Title | xtgee reports convergence not achieved | |

Authors | William Gould, Brian Poi, and Vince Wiggins, StataCorp |

I attempted to fit a model using
**xtgee** with an
exchangeable correlation matrix but received the message
“exchangeable correlation matrix not positive definite. Convergence
not achieved.” If I used other correlation matrix structures, I
sometimes received a similar error message.

In this FAQ, we assume that you are not getting the
“convergence not achieved” error message because **xtgee**
has performed the maximum number of iterations. If that limit is being
reached, you should try specifying a higher number in the **iterate()**
option of **xtgee** or increase the maximum number of iterations by using
**set maxiter**.

Suppose that we want to fit a Gaussian-family, identity link **xtgee**
model with exchangeable correlation; i.e.,

y_it =X_it*b+ u_it (1)

where u_it has correlation matrix

+- -+ | 1p p...p| |p1p...p| |p p1 ...p| (2) | . | | . | |p p p... 1 | +- -+

In the above, vector **b** and scalar *p* are to be estimated.

This model commonly arises in a random-effects context. One assumes that

u_it = v_i + e_it (3)

where v_i are fixed constants within panel and e_it are independent.

The random-effects equation (3) implies a constant correlation matrix (2),
and in fact *p* is

s2_vp= ------------ s2_v + s2_e

where s2_v is the variance of v_i and s2_e is the variance of e_it. Thus
*p* will be positive.

When *p* is positive, there is no problem.

The **xtgee** model, that is, the model in (1) and (2), is more
general than the random-effects model in that *p* can be negative as
well. Sometimes the population value of *p* may be less than 0.

Exchangeable correlation models with *p* < 0 can have substantive
problems.

Below we consider such models more carefully.

Correlation matrices must be positive definite or at least positive semidefinite. That sounds arcane, but it has important implications. Consider the matrix

+- -+ | 1 -.8 -.8 | | -.8 1 -.8 | | -.8 -.8 1 | +- -+

The above matrix is not positive definite; its determinant is -1.944.

Therefore, it cannot be a correlation matrix. Try all you want, but you cannot generate data for three variables with the above correlations.

This outcome should not surprise you. Rather than -.8, let’s use -1:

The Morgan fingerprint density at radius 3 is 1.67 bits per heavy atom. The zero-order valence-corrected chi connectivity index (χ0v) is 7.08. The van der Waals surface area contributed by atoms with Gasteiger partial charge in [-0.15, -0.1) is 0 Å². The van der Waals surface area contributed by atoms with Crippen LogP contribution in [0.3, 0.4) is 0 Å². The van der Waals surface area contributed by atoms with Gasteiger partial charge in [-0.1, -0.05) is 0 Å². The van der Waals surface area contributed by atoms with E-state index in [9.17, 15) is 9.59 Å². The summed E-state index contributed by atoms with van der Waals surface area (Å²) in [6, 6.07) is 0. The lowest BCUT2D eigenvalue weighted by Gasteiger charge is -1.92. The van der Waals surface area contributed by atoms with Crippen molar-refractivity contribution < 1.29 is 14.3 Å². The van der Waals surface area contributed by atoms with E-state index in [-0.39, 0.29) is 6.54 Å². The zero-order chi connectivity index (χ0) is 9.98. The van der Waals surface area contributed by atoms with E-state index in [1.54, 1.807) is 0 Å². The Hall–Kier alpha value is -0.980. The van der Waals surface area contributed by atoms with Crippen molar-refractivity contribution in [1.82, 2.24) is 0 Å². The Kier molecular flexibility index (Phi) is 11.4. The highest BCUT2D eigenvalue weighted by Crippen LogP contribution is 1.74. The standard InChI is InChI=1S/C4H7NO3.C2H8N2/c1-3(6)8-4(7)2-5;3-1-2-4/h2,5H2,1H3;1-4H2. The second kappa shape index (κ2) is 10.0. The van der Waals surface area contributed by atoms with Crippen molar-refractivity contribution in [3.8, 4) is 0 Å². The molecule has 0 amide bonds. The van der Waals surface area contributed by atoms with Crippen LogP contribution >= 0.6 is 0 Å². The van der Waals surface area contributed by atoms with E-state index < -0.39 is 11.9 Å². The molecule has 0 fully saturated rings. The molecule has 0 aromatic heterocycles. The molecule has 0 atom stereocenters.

+- -+ | 1 -1 -1 | | -1 1 -1 | | -1 -1 1 | +- -+

You cannot create three variables correlated like this. If x1 and x2 are correlated -1, and x2 and x3 are correlated -1, x1 and x3 have to be correlated +1. Said mathematically: the above matrix is not positive definite.

So *p* = -1 does not work and *p* = -.8 does not
work. Do any negative numbers work? Yes. For a 3 x 3 matrix,
*p* > -.5 produces a positive-definite matrix, i.e., a valid
correlation matrix.

For 4 x 4 matrices, the cutoff is -.333.... If *p* > -.333..., it is a
valid correlation matrix, and if *p* ≤ -.3333..., it is not.

The formula for the cutoff is

max_neg_corr = -1 / (n-1)

which leads to the following table:

max n neg. corr. --------------------------- 2 -1 3 -.5 4 -.33333... 5 -.25 11 -.1 101 -.01 1,001 -.001 1,000,001 -.000001 ---------------------------

Thus, if you have constant negative correlation,

+- -+ | 1p p...p| |p1p...p| |p p1 ...p| ,p< 0 | . | | . | |p p p... 1 | +- -+

that is, what GEE modelers call an exchangeable correlation matrix with
*p* < 0, there is a limit as to how negative *p* can be. That
limit is a function of *n*, the number of observations within panels
(which is equal to the number of rows and columns of the correlation
matrix).

If you have data generated by an exchangeable correlation process with
*p* < 0, there are limits on *p*. If the maximum panel size in
your data is 11, then *p* must be greater than -.1. If the
maximum panel is 11 but you know that larger panels exist in the population,
and that maximum theoretical size is 101, then *p* must be
greater than -.01. If you think that the panel size is unlimited, then *p*
must be greater than (or equal to) 0. Moreover, the exchangeable model
makes little sense when *p* < 0 unless maximum possible panel sizes
are fixed, say, at 2, 3, or 10.

With some datasets, **xtgee** wants to converge to a *p* that is too
negative, rendering the exchangeable correlation matrix to be non–positive
definite and hence invalid. The ado-file update issued in October 2006
modified **xtgee** to warn the user in such cases. If *p* is too
negative, you will see

In that ado-file update, we also modified **xtgee** to reset *p*
during iterations to be just inside the minimum boundary implied by the
observed maximum panel size, which should help models that can converge to
do so. However, for some datasets, **xtgee** wants to converge to an
invalid set of parameters, and the exchangeable assumption is simply
untenable.

The problem of non–positive-definite correlation matrices can arise with some other correlation structures as well. They can arise in the unstructured, stationary, and nonstationary cases, although they cannot arise for autoregressive and independent correlation matrices. The changes we have made apply in those cases, too.